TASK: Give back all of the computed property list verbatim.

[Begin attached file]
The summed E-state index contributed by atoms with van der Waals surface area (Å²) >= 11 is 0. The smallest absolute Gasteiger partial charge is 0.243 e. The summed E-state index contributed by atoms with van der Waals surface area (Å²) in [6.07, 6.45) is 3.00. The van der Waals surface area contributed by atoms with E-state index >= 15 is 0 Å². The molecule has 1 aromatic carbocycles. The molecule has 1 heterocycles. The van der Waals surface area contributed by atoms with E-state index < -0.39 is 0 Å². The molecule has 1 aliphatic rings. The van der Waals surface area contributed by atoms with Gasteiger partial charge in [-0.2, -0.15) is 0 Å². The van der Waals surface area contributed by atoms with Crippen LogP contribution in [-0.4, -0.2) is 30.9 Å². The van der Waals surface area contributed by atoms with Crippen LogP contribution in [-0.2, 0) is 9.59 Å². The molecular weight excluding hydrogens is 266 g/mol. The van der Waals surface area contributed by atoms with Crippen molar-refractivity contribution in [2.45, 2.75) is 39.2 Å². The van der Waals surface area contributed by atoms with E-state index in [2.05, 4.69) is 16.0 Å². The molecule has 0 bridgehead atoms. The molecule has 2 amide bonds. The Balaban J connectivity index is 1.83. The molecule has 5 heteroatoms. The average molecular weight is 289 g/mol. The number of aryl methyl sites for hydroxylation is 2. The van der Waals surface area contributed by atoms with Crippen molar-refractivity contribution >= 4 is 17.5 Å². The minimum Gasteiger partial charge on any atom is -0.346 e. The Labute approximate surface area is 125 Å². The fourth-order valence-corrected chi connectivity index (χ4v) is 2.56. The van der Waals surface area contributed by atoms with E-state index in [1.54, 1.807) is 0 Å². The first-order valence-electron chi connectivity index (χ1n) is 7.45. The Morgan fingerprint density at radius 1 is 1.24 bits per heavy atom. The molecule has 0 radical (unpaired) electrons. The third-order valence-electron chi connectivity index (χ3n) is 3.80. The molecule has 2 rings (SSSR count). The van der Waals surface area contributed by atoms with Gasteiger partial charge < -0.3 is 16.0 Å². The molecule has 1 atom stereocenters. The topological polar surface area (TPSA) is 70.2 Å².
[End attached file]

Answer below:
The summed E-state index contributed by atoms with van der Waals surface area (Å²) >= 11 is 0. The smallest absolute Gasteiger partial charge is 0.243 e. The summed E-state index contributed by atoms with van der Waals surface area (Å²) in [6.07, 6.45) is 3.00. The van der Waals surface area contributed by atoms with E-state index >= 15 is 0 Å². The molecule has 1 aromatic carbocycles. The molecule has 1 heterocycles. The van der Waals surface area contributed by atoms with E-state index < -0.39 is 0 Å². The molecule has 1 aliphatic rings. The van der Waals surface area contributed by atoms with Gasteiger partial charge in [-0.2, -0.15) is 0 Å². The van der Waals surface area contributed by atoms with Crippen LogP contribution in [-0.4, -0.2) is 30.9 Å². The van der Waals surface area contributed by atoms with Crippen LogP contribution in [-0.2, 0) is 9.59 Å². The molecular weight excluding hydrogens is 266 g/mol. The van der Waals surface area contributed by atoms with Crippen molar-refractivity contribution in [2.45, 2.75) is 39.2 Å². The van der Waals surface area contributed by atoms with E-state index in [2.05, 4.69) is 16.0 Å². The molecule has 0 bridgehead atoms. The molecule has 2 amide bonds. The Balaban J connectivity index is 1.83. The molecule has 5 heteroatoms. The average molecular weight is 289 g/mol. The number of aryl methyl sites for hydroxylation is 2. The van der Waals surface area contributed by atoms with Crippen molar-refractivity contribution >= 4 is 17.5 Å². The minimum Gasteiger partial charge on any atom is -0.346 e. The Labute approximate surface area is 125 Å². The fourth-order valence-corrected chi connectivity index (χ4v) is 2.56. The van der Waals surface area contributed by atoms with E-state index in [1.54, 1.807) is 0 Å². The first-order valence-electron chi connectivity index (χ1n) is 7.45. The Morgan fingerprint density at radius 1 is 1.24 bits per heavy atom. The molecule has 0 radical (unpaired) electrons. The third-order valence-electron chi connectivity index (χ3n) is 3.80. The molecule has 2 rings (SSSR count). The van der Waals surface area contributed by atoms with Gasteiger partial charge < -0.3 is 16.0 Å². The molecule has 1 atom stereocenters. The topological polar surface area (TPSA) is 70.2 Å².